Always a fan of science and science fiction, I became enamored with computers after an elementary school field trip to Lawrence-Berkeley Labs where they had these exciting teletype terminals with a few simple games. The computer asked a few simple questions like your name and some other questions and then generated a simple story based on your responses on fan-fold greenbar computer paper. Magic! A thinking machine! From then I was hooked.

From an early age I got hooked on the pong craze, through the early consoles and finally to the age of the home computer. Several friends had a TRS-80 that you could manually key in various programs that did, well, not very much but it was cool. Finally with the arrival of the Apple II, I was thoroughly hooked– mesmerized at the amazing possibilities for game play.

Of course, graphics were, well, not that much back then and sound consisted mostly of buzzes, joysticks were mostly two paddles (one for x, one for y) but somehow games were still captivating. What developers were capable of pushing that little system to do was truly amazing. A trip through the old catalog will reveal the primeval roots of most of today’s games.

Aside from the simple arcade style games which were fun because they were “free” (when pinball and video arcades still existed), the fantasy titles were most captivating to me. Games like Zork, Wizardry, Castle Wolfenstein, Ultima I through V and of course Adventure provided countless hours of wonderful imaginitive play.

Unlike my friend Wilhelm2451 to whom I sold my old modem (and a damned fine modem it was), pc online gaming would wait a few years to catch up to me. During college, text based muds, strategy games on the university’s system and pen and paper RPGs were the rage and the Internet, then the arpanet, was not yet the gaming medium of choice.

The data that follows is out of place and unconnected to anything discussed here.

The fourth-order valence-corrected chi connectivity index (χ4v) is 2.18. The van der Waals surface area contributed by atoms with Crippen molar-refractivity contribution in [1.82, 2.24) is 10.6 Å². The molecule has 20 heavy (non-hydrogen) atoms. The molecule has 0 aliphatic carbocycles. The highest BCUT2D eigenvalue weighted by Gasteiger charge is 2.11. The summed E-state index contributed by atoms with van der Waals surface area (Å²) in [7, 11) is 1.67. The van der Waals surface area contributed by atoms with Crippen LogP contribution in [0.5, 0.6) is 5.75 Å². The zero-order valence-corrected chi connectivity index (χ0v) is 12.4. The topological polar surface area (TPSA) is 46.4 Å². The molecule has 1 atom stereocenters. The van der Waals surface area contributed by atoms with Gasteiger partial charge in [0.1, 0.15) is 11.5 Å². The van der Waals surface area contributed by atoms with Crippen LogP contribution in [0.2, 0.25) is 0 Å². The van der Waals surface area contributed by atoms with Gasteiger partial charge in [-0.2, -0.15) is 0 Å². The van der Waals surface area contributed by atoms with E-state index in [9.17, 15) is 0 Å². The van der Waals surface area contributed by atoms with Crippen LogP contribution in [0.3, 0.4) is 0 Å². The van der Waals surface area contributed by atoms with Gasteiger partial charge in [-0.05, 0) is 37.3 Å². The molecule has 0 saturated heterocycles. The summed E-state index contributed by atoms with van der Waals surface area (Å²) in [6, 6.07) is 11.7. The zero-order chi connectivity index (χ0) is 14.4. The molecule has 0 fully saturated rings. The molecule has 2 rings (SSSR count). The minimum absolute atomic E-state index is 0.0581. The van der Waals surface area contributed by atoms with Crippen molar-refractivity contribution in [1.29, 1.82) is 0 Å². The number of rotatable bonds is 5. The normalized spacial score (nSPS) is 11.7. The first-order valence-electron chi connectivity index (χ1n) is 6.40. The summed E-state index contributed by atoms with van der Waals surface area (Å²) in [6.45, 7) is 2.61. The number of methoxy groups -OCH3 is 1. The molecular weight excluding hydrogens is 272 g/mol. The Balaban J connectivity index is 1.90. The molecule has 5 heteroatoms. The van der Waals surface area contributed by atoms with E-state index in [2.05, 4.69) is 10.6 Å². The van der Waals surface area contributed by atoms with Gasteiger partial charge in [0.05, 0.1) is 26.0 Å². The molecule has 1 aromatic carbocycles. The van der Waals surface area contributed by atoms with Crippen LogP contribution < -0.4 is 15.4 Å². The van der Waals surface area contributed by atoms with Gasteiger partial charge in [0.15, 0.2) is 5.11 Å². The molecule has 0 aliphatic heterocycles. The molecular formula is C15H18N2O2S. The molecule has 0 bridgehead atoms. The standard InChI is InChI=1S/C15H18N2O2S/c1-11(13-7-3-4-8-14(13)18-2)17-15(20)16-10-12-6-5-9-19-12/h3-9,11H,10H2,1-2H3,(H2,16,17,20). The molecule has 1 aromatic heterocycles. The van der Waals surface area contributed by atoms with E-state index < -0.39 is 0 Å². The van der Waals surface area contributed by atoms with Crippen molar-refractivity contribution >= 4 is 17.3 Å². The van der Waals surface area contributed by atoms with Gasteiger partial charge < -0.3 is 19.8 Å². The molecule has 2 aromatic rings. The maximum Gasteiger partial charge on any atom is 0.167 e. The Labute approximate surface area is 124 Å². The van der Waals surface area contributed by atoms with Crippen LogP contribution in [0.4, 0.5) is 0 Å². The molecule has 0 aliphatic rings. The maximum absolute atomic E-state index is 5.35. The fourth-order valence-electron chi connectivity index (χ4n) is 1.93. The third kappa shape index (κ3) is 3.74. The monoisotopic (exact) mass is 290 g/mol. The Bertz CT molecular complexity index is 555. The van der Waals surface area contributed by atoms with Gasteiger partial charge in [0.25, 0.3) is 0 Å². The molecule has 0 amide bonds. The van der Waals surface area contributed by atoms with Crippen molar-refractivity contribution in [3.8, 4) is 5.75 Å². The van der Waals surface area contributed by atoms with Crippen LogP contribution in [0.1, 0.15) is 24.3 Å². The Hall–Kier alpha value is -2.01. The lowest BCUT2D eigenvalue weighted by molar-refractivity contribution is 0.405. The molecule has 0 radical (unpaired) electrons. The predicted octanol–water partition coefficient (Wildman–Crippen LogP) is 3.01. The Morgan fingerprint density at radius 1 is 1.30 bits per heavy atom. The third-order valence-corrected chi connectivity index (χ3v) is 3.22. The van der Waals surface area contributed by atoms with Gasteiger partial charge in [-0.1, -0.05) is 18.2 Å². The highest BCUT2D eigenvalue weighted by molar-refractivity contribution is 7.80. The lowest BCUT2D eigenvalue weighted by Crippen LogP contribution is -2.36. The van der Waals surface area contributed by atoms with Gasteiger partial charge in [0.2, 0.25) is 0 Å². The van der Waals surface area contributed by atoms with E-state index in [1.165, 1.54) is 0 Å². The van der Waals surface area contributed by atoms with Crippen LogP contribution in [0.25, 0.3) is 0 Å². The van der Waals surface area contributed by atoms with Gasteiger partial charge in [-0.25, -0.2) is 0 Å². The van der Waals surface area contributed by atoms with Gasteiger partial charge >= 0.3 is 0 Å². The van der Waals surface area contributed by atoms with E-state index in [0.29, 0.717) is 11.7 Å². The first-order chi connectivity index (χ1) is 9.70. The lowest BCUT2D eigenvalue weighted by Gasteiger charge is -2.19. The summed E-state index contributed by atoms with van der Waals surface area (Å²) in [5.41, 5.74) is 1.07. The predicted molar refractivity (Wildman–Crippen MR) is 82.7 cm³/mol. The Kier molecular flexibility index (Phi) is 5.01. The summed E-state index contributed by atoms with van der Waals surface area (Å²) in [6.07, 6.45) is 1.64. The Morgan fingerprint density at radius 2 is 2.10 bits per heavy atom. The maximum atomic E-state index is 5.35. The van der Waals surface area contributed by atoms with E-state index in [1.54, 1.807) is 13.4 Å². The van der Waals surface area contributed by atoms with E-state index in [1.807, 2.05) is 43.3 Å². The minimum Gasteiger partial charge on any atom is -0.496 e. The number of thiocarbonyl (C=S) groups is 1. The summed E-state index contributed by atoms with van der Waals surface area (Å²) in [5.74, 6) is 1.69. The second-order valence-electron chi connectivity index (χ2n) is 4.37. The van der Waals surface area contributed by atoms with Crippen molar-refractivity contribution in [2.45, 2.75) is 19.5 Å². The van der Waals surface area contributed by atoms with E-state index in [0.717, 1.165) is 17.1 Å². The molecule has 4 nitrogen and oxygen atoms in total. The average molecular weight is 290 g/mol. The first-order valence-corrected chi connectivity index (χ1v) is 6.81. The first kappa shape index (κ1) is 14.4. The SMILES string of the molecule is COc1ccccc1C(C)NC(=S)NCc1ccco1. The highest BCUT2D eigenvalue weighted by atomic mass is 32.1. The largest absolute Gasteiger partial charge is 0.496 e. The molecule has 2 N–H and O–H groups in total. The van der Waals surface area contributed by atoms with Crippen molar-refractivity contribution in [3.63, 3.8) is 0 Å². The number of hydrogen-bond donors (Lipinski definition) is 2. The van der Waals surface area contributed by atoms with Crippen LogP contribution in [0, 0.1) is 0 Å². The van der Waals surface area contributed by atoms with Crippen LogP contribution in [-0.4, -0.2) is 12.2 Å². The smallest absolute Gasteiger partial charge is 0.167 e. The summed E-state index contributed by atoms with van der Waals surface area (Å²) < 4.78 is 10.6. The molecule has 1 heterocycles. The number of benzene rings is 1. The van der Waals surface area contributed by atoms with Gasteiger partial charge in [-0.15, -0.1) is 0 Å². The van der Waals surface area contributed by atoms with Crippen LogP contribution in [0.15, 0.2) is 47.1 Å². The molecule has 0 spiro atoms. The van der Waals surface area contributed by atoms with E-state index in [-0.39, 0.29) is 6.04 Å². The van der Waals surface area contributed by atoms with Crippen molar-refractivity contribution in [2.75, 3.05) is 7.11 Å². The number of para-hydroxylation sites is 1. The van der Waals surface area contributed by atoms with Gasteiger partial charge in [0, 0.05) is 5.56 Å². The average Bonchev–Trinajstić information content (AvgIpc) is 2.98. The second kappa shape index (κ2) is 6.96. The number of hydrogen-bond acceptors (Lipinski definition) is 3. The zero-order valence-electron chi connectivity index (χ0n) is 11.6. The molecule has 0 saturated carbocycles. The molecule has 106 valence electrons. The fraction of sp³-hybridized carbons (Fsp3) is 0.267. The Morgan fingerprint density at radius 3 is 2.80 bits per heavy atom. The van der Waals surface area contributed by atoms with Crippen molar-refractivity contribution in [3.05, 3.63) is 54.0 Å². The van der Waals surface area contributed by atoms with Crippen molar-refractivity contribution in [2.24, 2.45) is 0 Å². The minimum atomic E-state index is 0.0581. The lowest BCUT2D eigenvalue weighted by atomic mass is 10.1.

During the 90’s, sandboxes like SimCity and the first RTS games caught my attention. Fortunately, my roomates at the time were equally enamored and the era of multiplayer RTS games for us was born. Warcraft, Starcraft, Red Alert, Age of Empires/Kings, Diablo as well as FPS multiplayers like UT, Descent and others. All over phone lines and eventually a few hundred feet of coaxial cable strung about the house.

Finally, MMOs caught my attention with the original Everquest though I couldn’t quite stick with it. Finally, Blizzard’s long awaited World of Warcraft launched and our old multiplayer group which had grown idle took the leap primarily based on Blizzard’s reputation for top notch releases.

Currently, I’m mostly casually playing WoW with a static group of long time friends and my spouse (read the other side of the story at Whitekitten), but I’m also playing EQ2, doing a beta of an MMO targeted for release later in 2007, dabbling with Eve Online and looking forward to what 2007’s games will bring.

Damned lies and statistics

Continuing the theme of WAR XP weirdness…

Our regular “Saturday” group also convenes informally on Thursdays to do whatever– gather, quest, craft, etc.  So with WAR being pretty flexible in that regard, four of us we thought we’d head off and do some Tier 2 PQs while waiting for scenarios to pop.  For a while there were four of us, and then just three and it was then that I noticed how much xp we were getting (or not getting) as we continued working through the PQs in Barack Varr.

Two of us were at Rank 12 and one at Rank 16.  The mobs in those areas were generally 13-14, white con or “equal” to the two lowbies and green con or “easy” to the highbie.  There were a few in the 15-16 range.  Each of us were getting about 96 xp per kill (3 x 96 = 288 xp total).  When the Rank 16 retired for the evening, the other 12 and I decide to plug away a bit more since we were only a few percent from Rank 13 and not too far from completing that stage of the PQ which would mean extra bonus.

As a party of two, we were each getting something like 296 xp per kill for the same mobs (2 x 296 = 592 xp total) or slightly more than 3 times the amount received when the third higher rank party member was there.  We were killing them a bit faster as a threesome, but not 3 times faster versus a twosome.

Ouch.  Now granted, there was a slight level disparity, but wow, that realy trivialized the experience.  It wasn’t hard, but it wasn’t run in, AoE nuke, loot, repeat either.  I was hoping that we wouldnt have to be so close in rank to avoid such a penalty.

This is just one off the cuff impression, but I’m sure there are those out there making a study of these PvE/group/warband xp issues.  Any thoughts?

To continue the theme from my last post, it was precisely these sorts of disincentives that has killed group collaboration in WoW outside of instances and raids.